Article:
We believe that 18’ boats are the best option for carrying all of the equipment you will need for a Grand Canyon expedition.

How many rafts should we bring?

For a standard 16 person / 16 day trip we recommend five 18’NRS boats. If you have personal boats as well, but need several Ceiba boats to carry additional gear we will work with you to decide what is the best number of boats for your trip.

How many people can fit in a Ceiba oar boat?
  • An 18’ NRS raft can fit a total of 4 people, including boatman.
  • A 16’ NRS raft can fit a total of 3 people, including boatman.
  • A 14’ NRS raft can fit a total of 3 people, including boatman.
What does an oar rig set up look like?

Here are our Oar Set-Up Options

What are the differences between oarlocks, pin and clips and oar rights?
  • Oarlocks allow more oar movement, enabling the rower to feather the oars, draw the oars into the raft, or pull the oars out of hydraulics.
  • Pins and Clips keep the angle of the oar length and blade set perfectly at all times.
  • Oar Rights are an oar stopper that keep the angle of the oar length and blade set perfectly at all times, yet allow the rower to draw the oars into the raft, or pull the oars out of hydraulics.
What kind of oars does Ceiba use?
  • 11’ Sawyer composite shaft with dyna-lite blades
  • 11’ Wooden Smokers
  • 11’ Composite Cataract oars
  • 10’ Sawyer composite shaft with dyna-lite blade or wood blade
What is a beaver board?

A beaver board is a wooden board (also called a rear deck board), which is attached to the d-rings & frame and rigged slightly off of the floor at the stern of the boat. Essentially this board allows for more gear to be rigged on the boat without adding weight to the floor.

What is a trailer frame?

A trailer frame is an additional frame that attaches to the main frame and is rigged behind your cooler. The trailer frame offers a drop hatch that allows more gear to be rigged below the deck. It can also carry an additional cooler instead of the drop bag if necessary.

What is a sleep plate?

A sleep plate is a diamond plated aluminum sheet that is used to create extra sleeping space. It covers the gap between side boxes/ammo cans in the foot well.

CAMP

How do we set up our kitchen?

Kitchen set up will change from camp to camp, with a few constants along the way. Looking for flat areas is always a good start. Your dish table should be set up close to the water (be sure to look for the high water line so your table does not get swept away!) You will have a prep table and a cooking table. You will also want to set up a hand wash system close to the kitchen. When setting up the blaster, make sure that it is out of the way of foot traffic, and VERY stable! Also make sure your cooking table is stable too. Boiling water on unstable platforms is a huge safety hazard. Ceiba Parts & Pieces Rentals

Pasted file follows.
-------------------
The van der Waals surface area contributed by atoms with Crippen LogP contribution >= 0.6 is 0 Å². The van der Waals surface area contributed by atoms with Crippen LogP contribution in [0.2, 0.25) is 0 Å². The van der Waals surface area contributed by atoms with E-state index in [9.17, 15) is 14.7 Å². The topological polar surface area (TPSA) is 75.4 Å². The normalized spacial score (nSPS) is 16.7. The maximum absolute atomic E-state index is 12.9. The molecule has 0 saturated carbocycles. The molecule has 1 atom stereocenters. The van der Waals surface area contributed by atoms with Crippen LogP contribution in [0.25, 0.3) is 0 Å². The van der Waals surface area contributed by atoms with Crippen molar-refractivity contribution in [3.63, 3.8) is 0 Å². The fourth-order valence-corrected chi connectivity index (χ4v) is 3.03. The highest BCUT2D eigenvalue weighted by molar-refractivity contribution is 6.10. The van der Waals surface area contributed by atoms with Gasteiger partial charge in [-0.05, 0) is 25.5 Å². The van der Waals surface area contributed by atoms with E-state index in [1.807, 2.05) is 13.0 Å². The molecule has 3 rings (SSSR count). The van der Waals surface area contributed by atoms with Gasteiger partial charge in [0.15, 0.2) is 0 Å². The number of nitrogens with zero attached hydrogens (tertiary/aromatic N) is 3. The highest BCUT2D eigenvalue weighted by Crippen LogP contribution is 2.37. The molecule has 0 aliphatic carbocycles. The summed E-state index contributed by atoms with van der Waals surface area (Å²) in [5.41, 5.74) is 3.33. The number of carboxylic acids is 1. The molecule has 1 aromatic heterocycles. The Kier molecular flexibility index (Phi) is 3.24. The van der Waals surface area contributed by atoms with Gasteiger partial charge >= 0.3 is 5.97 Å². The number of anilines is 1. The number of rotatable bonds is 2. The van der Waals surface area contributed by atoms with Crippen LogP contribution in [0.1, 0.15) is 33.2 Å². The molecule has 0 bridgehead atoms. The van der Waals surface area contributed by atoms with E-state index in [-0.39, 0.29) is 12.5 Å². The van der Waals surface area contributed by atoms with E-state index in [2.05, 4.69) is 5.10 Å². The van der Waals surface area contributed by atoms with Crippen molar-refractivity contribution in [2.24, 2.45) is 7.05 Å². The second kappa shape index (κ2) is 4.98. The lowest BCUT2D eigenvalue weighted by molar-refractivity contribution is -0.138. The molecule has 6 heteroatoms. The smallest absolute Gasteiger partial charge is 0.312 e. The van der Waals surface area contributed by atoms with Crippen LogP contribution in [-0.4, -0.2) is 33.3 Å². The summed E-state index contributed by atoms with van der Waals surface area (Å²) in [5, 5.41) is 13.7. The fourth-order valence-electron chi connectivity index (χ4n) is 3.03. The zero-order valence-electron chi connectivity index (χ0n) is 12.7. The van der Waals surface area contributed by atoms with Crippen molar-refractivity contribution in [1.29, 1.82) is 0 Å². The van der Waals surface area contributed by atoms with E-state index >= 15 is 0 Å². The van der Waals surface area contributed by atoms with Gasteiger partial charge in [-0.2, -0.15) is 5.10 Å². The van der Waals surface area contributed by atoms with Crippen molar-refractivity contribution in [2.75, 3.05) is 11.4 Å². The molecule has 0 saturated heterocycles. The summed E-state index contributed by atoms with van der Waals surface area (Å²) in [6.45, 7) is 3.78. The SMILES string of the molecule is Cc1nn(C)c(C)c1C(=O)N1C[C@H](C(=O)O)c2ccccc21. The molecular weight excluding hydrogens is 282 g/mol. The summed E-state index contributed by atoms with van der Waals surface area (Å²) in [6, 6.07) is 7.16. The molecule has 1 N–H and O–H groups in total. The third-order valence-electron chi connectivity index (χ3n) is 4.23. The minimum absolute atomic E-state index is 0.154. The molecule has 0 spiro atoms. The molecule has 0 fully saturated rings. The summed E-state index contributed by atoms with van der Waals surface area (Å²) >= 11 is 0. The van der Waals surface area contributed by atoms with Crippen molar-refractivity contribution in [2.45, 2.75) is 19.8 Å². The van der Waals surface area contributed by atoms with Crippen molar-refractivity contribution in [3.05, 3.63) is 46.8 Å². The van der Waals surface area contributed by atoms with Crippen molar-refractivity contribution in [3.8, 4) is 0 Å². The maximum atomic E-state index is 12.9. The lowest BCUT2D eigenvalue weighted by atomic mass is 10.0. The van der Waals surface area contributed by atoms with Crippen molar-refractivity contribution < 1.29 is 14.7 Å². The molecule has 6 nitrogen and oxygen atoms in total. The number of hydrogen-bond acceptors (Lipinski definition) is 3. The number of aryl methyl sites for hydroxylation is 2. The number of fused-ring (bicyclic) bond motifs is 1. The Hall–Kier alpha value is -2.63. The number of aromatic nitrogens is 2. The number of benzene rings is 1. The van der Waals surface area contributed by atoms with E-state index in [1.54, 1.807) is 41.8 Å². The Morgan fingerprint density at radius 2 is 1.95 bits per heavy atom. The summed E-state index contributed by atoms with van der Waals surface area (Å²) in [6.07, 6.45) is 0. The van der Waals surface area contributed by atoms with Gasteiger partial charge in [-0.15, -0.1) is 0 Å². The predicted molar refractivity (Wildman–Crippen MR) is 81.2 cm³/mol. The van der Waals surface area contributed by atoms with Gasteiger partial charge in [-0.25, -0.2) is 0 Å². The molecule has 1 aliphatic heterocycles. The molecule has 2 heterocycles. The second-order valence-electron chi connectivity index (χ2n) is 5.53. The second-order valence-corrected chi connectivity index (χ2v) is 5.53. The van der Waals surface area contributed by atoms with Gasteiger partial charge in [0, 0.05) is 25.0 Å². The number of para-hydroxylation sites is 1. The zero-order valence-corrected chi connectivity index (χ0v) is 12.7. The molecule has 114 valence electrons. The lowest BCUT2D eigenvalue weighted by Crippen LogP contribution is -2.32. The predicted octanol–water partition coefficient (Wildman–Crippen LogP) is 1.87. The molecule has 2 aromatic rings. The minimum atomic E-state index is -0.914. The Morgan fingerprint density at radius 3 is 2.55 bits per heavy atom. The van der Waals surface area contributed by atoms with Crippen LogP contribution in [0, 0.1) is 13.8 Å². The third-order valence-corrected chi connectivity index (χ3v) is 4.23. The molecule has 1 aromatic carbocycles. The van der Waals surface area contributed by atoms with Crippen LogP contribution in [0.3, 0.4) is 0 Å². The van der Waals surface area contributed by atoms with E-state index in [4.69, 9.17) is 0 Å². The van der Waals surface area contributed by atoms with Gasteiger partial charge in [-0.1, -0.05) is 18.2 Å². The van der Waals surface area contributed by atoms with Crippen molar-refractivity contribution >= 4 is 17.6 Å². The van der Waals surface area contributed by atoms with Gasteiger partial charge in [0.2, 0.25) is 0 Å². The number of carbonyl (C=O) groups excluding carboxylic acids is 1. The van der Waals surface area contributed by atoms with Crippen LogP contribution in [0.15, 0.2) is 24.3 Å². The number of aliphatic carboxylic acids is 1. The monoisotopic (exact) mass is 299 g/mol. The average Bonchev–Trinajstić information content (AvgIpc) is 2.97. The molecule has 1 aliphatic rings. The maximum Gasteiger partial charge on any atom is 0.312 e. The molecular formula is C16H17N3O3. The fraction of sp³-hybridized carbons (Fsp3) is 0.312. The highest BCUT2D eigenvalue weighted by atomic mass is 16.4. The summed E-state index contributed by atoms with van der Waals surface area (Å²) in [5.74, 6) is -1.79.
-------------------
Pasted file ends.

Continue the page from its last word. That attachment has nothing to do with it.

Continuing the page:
How does Ceiba pack the food and coolers?

We use 20 mil ammo cans each day that will hold all your dry goods for breakfast and dinner. Once emptied, the ammo can becomes the trashcan for the day. We also use larger volume side boxes for snacks, breakfast, overflow and resupply. We often have a meat, dairy, lunch and veggie cooler. The number of coolers your group has will determine how we pack.

What kind of ice/cooler system does Ceiba use?

We use solid block ice, that combined with our Canyon Coolers and good cooler management skills, will often keep ice for the duration of your trip. The cost of ice is included with your food pack.

What is cooler management?

Essentially cooler management is crucial to the survival of your food and ice! Be prepared when gathering specific ingredients out of a cooler for a meal to ensure a quick and efficient process. Keep the lid opened for a minimum amount of time. Ceiba coolers are self-draining through several small holes in the drain plug. However, sometimes this small hole gets clogged with debris and coolers should be monitored for standing water. Standing water is bad and should be drained! Consolidate the food into fewer coolers as you go down stream. Use up your produce, as it gets ripe and be sure to not leave rotten produce in the cooler.

Will I have ice and fresh food all the way through the trip?

With good cooler management, the ice should last the duration of your trip. However, the daily amount of fresh food will decrease the further you get downstream, but you will still be able to have fresh food all the way to the end. Once again paying attention to the condition fruits and veggies are in is crucial. We plan your menu based on the longevity of food items.

Will we be able to recycle on the trip like we do at home?

Absolutely! Ceiba is vigilant about recycling everything possible. We typically provide about a dozen rice bags for each trip. You can initially store your canned beverages in them and then turn them into recycling bags. Each bag holds about 48 12oz. cans. We accept plastics #1-7, cardboard, tin, and aluminum. We ask that you crush, rinse and sort everything by type before placing it in the recycling rice bags. Glass can also be recycled, but should be rinsed and stored in an empty food box.

Why do I have to wash my hands so much?